Digital Rights Management
Also known as DRM, Digital Rights Management, is a form of technology that aims to control people's access to music. This is a type of software installed in a device that prevents or limits the number of times a music file can be reproduced or shared to other portable music devices. Several content provider companies such as Apple, Sony, Nokia, Geetune and Microsoft have utilized Digital Rights Management as a means to limit the production of their creative materials.
Companies have recognized this as the only possible means to control the use and spread of their materials since they no longer have any other means of controlling them once they reach the hands of the users.
Hence, this was also the subject of a heated debate between music producers or record companies against music buyers. This then causes the question regarding rights to these music files that you have paid for arise.
Coverage of DRM
When browsing through songs on a given online music store library and you find a song you want, you are often asked to click on a "Buy Song" button. But with the introduction of the DRM technology, it would seem more like leasing a song and having partial access rights to it. Thus, if you subscribe to a leasing service, at least the rights are clearer.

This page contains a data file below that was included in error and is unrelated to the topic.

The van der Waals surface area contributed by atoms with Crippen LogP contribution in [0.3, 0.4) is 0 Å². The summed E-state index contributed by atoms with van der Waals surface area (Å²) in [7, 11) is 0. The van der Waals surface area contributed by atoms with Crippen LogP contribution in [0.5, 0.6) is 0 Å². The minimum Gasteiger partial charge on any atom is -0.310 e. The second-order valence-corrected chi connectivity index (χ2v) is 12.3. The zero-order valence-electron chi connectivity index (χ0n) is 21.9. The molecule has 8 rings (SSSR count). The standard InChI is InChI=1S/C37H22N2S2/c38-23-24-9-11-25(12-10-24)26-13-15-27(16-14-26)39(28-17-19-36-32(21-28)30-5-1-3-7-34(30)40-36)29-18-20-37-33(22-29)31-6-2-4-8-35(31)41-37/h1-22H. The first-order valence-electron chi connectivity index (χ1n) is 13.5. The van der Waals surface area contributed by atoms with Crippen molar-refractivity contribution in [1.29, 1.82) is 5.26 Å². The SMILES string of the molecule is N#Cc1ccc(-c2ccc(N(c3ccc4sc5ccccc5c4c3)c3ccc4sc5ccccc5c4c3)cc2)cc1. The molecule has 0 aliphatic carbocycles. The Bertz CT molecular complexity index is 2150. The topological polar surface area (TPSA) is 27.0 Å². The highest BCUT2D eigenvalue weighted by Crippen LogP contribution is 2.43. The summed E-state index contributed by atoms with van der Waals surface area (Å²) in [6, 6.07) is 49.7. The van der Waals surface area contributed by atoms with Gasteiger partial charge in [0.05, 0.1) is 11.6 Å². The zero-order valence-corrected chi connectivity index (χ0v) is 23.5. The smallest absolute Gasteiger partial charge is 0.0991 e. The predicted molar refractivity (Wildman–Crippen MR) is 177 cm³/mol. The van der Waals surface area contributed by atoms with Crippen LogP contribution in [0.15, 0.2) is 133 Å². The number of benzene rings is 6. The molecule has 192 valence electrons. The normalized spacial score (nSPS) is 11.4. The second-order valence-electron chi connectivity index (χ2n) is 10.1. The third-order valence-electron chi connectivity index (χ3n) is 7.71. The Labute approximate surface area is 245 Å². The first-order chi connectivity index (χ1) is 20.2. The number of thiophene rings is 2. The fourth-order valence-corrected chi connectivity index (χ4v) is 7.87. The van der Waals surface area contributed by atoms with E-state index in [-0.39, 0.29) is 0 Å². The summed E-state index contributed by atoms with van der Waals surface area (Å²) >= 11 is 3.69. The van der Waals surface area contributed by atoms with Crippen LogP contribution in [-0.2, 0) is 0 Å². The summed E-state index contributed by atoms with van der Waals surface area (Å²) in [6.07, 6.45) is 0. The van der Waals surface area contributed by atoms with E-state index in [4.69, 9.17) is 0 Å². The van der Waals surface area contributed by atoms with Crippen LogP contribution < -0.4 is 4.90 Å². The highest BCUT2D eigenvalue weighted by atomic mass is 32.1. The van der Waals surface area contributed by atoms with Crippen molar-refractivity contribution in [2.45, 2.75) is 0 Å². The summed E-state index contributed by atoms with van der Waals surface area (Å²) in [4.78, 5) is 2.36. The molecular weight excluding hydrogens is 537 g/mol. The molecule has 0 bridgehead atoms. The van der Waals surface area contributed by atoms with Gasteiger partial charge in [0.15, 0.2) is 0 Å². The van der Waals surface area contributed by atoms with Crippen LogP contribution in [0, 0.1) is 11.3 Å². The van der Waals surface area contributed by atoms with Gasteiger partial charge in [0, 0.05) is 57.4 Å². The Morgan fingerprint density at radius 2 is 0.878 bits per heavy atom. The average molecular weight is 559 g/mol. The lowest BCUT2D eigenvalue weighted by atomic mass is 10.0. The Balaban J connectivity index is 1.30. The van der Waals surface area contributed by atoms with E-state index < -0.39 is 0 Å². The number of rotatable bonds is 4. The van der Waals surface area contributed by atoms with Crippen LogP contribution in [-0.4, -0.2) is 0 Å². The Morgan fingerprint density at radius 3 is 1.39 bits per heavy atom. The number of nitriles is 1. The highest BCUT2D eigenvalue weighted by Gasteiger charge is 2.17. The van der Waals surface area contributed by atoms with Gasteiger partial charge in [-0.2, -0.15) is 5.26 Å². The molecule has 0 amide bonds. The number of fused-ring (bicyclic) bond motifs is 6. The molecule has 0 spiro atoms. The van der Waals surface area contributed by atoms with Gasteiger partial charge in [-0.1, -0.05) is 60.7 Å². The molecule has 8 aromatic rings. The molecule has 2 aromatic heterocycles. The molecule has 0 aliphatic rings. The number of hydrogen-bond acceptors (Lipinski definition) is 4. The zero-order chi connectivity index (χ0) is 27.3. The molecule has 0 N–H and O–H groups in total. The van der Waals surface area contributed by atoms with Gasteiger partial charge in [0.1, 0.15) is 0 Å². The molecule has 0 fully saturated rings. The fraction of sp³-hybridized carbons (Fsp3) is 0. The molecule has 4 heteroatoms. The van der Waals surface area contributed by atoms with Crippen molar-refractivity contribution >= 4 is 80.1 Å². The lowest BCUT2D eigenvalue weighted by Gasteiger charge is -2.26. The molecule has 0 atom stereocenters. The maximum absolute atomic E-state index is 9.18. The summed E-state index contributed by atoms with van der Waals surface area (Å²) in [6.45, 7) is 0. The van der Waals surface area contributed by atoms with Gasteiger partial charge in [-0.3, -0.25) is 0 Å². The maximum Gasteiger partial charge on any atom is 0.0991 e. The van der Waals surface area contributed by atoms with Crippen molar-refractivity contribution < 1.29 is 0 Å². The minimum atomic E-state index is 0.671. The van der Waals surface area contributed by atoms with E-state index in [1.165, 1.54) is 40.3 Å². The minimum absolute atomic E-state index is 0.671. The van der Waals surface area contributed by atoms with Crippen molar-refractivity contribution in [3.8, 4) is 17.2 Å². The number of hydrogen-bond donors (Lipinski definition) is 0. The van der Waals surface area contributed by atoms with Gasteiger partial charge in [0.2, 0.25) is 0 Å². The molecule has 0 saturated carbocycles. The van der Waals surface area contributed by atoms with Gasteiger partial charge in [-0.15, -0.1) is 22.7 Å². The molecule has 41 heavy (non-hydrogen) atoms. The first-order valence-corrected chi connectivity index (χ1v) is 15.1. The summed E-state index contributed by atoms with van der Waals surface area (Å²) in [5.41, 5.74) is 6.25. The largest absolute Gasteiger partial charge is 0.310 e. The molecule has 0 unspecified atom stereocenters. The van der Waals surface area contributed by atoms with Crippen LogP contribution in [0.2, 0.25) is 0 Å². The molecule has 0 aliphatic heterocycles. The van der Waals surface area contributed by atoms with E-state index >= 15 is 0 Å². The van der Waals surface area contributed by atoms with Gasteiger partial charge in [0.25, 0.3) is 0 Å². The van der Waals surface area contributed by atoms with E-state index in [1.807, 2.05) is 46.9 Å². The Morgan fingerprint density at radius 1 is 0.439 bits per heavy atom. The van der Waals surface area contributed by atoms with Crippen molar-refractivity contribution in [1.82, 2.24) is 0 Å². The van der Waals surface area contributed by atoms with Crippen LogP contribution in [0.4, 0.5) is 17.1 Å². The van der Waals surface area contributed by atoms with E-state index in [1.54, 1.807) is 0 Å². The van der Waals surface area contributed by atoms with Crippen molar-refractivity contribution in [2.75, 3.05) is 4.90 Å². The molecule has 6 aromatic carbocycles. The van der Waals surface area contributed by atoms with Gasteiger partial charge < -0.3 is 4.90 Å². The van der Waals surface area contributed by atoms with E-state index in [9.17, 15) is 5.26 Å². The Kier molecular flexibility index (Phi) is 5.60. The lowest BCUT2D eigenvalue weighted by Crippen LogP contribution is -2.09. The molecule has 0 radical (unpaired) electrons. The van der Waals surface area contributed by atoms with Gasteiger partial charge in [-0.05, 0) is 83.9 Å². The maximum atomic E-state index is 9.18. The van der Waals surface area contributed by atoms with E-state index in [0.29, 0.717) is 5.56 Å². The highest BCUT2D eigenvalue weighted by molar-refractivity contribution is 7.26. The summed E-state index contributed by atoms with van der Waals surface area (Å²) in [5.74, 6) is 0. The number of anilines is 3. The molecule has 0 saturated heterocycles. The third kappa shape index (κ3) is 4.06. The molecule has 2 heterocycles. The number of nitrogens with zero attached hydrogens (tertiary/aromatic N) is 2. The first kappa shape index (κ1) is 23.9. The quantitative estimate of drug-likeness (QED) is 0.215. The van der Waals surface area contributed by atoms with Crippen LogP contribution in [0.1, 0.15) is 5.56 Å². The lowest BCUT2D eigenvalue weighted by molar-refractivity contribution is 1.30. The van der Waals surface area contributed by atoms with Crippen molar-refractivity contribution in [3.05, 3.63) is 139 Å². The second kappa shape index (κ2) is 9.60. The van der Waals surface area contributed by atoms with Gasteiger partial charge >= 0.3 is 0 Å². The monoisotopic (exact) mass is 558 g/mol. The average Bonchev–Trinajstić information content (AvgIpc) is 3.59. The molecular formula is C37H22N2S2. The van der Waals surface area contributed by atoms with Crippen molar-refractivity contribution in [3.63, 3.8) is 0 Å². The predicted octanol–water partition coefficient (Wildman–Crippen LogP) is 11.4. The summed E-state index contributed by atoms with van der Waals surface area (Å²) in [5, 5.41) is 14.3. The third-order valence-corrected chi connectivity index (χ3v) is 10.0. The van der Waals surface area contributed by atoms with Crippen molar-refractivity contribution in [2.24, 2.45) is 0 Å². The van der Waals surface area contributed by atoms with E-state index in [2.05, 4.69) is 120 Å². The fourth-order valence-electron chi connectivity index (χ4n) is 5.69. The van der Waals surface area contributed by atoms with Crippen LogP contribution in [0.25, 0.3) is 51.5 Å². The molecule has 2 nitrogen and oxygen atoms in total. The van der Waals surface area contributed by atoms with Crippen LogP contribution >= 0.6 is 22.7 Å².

Those music files purchased online using the "Buy Song" that are protected by DRM typically contain the following conditions:
*you are only allowed to access the songs in no more than 3 to 5 computers
*you are only allowed to make 2 to 7 copies of the playlist on a CD
Controversy Over DRM
Issues of music piracy, illegal download and transfer of songs has been the major problem facing record companies when it comes to the online music setup. Therefore, DRM seemed the best possible solution to ensure that people who were responsible for the production and creation of the music are well compensated for every use done on the track.
In modern times wherein a huge percentage of music purchases are done online, it could mean a tremendous loss for the music industry if all other unauthorized file transfers are not accounted for. Hence, users are placed in an odd position of whether all songs purchased were really their own, or is it as good as renting rights for using that music. Even with lack of ability to transfer those files for other users, it also omits the capacity to create back up copies for all your music files.
DRM can also be used to limit access to a song or an entire library by time. That is to say that the tracks will expire after some time, when your subscription is over. This will make more sense to people who wish to listen to a variety of songs without having to buy every single one that they like. Akin to renting, this model is beginning to take off in a big way in the USA and even in Asia.
Source by Shafir Ahmad